David Stevens

Posts Tagged ‘Ron Dionne’

Book Review: Sad Jingo by Ron Dionne

In Uncategorized on June 1, 2013 at 9:28 am

(Having mentioned Ron Dionne in my first post, here is a review of his novel SAD JINGO I previously posted elsewhere)

We know why the children who read Harry Potter identify with the main wizard.  Wouldn’t it be wonderful if there was magic in the world?  And if there was, of course I would be one of the magicians.  Even if I couldn’t be Harry (though secretly, why wouldn’t I be?  why shouldn’t I be?) I wouldn’t be a muggle.  Once upon a time, I could watch zombie films and apocalypses until the mutant cows came home (1).  Omega Man, Mad Max 2, The Terminator, Afternoon Tea of the Dead, and always, I’d be identifying with those swift survivors, the ones who scurry just ahead of the blood thirsty hordes.

But what is the truth?  Almost to a one, even if there was a secret world, the millions of children reading HP would have no access to it.  They would be ordinary.  Just like they are now.  At best, at the very best, they would be the failures of Lev Grossman’s The Magicians, who took their one shot and flunked out of the secret exam, and even had the fact that they tried wiped from their minds.(2)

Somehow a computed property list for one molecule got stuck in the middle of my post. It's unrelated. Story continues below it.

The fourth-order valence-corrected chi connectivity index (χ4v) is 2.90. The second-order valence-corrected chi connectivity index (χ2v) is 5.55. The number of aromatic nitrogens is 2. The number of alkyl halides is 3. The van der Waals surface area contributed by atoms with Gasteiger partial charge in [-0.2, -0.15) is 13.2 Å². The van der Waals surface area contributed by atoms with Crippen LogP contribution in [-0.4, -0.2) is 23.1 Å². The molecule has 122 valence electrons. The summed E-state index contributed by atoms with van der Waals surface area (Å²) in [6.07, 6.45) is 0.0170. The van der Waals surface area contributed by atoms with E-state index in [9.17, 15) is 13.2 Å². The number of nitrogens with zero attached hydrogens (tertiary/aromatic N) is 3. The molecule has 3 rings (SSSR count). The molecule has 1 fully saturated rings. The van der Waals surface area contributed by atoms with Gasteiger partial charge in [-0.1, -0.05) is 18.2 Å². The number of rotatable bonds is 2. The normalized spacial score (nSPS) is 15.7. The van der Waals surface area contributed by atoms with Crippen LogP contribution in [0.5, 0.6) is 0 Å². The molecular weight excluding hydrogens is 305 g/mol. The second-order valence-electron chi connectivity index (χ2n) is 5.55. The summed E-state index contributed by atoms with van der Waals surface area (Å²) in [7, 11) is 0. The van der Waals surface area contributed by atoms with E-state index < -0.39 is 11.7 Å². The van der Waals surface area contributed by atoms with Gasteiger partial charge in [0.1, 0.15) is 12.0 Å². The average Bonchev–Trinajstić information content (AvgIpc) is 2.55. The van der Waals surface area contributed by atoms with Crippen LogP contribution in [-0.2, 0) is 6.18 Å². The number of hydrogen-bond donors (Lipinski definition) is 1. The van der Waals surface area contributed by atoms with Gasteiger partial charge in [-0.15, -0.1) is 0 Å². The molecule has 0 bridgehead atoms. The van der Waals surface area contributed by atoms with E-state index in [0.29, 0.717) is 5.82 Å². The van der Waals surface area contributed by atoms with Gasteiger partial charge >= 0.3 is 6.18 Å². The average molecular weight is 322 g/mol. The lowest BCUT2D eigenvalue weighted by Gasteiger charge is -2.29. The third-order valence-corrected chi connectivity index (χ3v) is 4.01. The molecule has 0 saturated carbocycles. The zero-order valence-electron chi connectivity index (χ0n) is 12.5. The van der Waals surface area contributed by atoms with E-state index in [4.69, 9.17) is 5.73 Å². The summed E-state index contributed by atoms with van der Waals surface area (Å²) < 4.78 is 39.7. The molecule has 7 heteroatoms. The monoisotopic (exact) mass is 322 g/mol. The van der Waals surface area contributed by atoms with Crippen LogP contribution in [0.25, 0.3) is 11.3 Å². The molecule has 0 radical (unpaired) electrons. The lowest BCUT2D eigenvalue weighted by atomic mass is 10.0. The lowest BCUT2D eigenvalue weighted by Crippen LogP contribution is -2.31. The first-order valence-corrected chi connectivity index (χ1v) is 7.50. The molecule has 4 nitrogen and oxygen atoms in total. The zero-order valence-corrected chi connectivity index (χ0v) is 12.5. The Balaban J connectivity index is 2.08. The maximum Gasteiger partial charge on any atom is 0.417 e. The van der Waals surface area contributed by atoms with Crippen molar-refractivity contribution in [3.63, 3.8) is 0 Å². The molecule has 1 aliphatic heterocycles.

Without even a whiff of the fantastic (3), Ron Dionne has in “Sad Jingo” written a novel about magic.  The magic of the real world, of the fantasies in our head.  The longings that leave us all muggles, staring in through windows at the other worlds of which we can never be a part.

Jingo is sad.  Something is broken, and does not allow him to put together the pieces that let us get through the day.  He makes magical guesses and throws disparate parts together, in a sort of lottery of hope that they’ll stick and he can make his way in the world.  Like all lotteries, the winner is someone else on TV holding an oversized cheque, which Jingo does not get to see at all, spending the night in the Tombs instead.  Others around him, like Chinee Chester, with his music and different girl every night, seem to win all the time.